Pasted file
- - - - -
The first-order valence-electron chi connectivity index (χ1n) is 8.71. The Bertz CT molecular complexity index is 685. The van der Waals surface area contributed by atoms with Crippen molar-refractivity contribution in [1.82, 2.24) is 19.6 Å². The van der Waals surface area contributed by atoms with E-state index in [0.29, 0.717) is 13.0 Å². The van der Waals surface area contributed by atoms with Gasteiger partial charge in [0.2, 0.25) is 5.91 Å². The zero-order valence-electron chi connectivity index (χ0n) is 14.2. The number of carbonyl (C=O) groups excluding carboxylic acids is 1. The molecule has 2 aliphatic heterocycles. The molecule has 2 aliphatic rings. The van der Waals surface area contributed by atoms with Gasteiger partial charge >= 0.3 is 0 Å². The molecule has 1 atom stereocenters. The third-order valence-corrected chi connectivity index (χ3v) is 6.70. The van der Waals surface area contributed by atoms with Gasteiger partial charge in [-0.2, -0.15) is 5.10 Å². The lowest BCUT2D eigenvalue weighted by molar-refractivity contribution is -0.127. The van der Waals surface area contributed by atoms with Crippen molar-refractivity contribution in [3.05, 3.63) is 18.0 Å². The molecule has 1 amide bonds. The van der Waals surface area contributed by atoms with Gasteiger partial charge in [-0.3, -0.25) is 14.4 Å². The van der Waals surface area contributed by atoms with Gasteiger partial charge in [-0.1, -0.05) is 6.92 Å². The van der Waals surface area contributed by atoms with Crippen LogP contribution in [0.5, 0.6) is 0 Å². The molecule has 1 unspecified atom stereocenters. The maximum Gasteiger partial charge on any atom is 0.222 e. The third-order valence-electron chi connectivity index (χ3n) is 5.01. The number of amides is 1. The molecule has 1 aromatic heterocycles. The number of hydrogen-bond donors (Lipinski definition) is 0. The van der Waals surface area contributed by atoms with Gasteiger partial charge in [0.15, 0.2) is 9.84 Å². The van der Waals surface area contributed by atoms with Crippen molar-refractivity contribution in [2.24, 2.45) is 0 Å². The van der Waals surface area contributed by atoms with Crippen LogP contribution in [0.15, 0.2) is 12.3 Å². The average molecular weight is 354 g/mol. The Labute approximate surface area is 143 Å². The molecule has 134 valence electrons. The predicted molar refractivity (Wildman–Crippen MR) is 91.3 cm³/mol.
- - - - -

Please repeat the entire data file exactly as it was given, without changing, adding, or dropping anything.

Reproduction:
The first-order valence-electron chi connectivity index (χ1n) is 8.71. The Bertz CT molecular complexity index is 685. The van der Waals surface area contributed by atoms with Crippen molar-refractivity contribution in [1.82, 2.24) is 19.6 Å². The van der Waals surface area contributed by atoms with E-state index in [0.29, 0.717) is 13.0 Å². The van der Waals surface area contributed by atoms with Gasteiger partial charge in [0.2, 0.25) is 5.91 Å². The zero-order valence-electron chi connectivity index (χ0n) is 14.2. The number of carbonyl (C=O) groups excluding carboxylic acids is 1. The molecule has 2 aliphatic heterocycles. The molecule has 2 aliphatic rings. The van der Waals surface area contributed by atoms with Gasteiger partial charge >= 0.3 is 0 Å². The molecule has 1 atom stereocenters. The third-order valence-corrected chi connectivity index (χ3v) is 6.70. The van der Waals surface area contributed by atoms with Gasteiger partial charge in [-0.2, -0.15) is 5.10 Å². The lowest BCUT2D eigenvalue weighted by molar-refractivity contribution is -0.127. The van der Waals surface area contributed by atoms with Crippen molar-refractivity contribution in [3.05, 3.63) is 18.0 Å². The molecule has 1 amide bonds. The van der Waals surface area contributed by atoms with Gasteiger partial charge in [-0.3, -0.25) is 14.4 Å². The van der Waals surface area contributed by atoms with Gasteiger partial charge in [-0.1, -0.05) is 6.92 Å². The van der Waals surface area contributed by atoms with Crippen LogP contribution in [0.5, 0.6) is 0 Å². The molecule has 1 unspecified atom stereocenters. The maximum Gasteiger partial charge on any atom is 0.222 e. The third-order valence-electron chi connectivity index (χ3n) is 5.01. The number of amides is 1. The molecule has 1 aromatic heterocycles. The number of hydrogen-bond donors (Lipinski definition) is 0. The van der Waals surface area contributed by atoms with Gasteiger partial charge in [0.15, 0.2) is 9.84 Å². The van der Waals surface area contributed by atoms with Crippen molar-refractivity contribution in [2.24, 2.45) is 0 Å². The van der Waals surface area contributed by atoms with Crippen LogP contribution in [0.15, 0.2) is 12.3 Å². The average molecular weight is 354 g/mol. The Labute approximate surface area is 143 Å². The molecule has 134 valence electrons. The predicted molar refractivity (Wildman–Crippen MR) is 91.3 cm³/mol.